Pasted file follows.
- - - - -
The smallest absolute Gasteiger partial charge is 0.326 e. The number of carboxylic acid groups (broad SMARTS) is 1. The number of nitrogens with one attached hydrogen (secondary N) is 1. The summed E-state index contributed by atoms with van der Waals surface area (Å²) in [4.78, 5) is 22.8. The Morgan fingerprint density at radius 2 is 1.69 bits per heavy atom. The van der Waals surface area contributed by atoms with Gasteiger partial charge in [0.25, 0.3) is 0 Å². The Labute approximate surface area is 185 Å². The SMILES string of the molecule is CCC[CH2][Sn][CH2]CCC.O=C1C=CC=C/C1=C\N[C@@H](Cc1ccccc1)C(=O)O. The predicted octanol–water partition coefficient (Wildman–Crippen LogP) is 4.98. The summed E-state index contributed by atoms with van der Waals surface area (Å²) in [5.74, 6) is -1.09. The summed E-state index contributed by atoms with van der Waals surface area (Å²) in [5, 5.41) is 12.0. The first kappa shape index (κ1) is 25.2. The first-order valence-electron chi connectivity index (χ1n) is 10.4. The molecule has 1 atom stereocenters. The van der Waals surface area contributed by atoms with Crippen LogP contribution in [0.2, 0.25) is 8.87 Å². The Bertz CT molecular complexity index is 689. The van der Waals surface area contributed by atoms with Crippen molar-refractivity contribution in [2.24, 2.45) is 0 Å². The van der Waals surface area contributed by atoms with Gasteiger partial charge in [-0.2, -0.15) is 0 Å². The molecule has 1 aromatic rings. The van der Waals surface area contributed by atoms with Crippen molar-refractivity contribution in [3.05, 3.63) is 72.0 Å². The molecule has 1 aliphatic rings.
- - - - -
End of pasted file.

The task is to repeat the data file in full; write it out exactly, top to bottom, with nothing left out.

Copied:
The smallest absolute Gasteiger partial charge is 0.326 e. The number of carboxylic acid groups (broad SMARTS) is 1. The number of nitrogens with one attached hydrogen (secondary N) is 1. The summed E-state index contributed by atoms with van der Waals surface area (Å²) in [4.78, 5) is 22.8. The Morgan fingerprint density at radius 2 is 1.69 bits per heavy atom. The van der Waals surface area contributed by atoms with Gasteiger partial charge in [0.25, 0.3) is 0 Å². The Labute approximate surface area is 185 Å². The SMILES string of the molecule is CCC[CH2][Sn][CH2]CCC.O=C1C=CC=C/C1=C\N[C@@H](Cc1ccccc1)C(=O)O. The predicted octanol–water partition coefficient (Wildman–Crippen LogP) is 4.98. The summed E-state index contributed by atoms with van der Waals surface area (Å²) in [5.74, 6) is -1.09. The summed E-state index contributed by atoms with van der Waals surface area (Å²) in [5, 5.41) is 12.0. The first kappa shape index (κ1) is 25.2. The first-order valence-electron chi connectivity index (χ1n) is 10.4. The molecule has 1 atom stereocenters. The van der Waals surface area contributed by atoms with Crippen LogP contribution in [0.2, 0.25) is 8.87 Å². The Bertz CT molecular complexity index is 689. The van der Waals surface area contributed by atoms with Crippen molar-refractivity contribution in [2.24, 2.45) is 0 Å². The van der Waals surface area contributed by atoms with Gasteiger partial charge in [-0.2, -0.15) is 0 Å². The molecule has 1 aromatic rings. The van der Waals surface area contributed by atoms with Crippen molar-refractivity contribution in [3.05, 3.63) is 72.0 Å². The molecule has 1 aliphatic rings.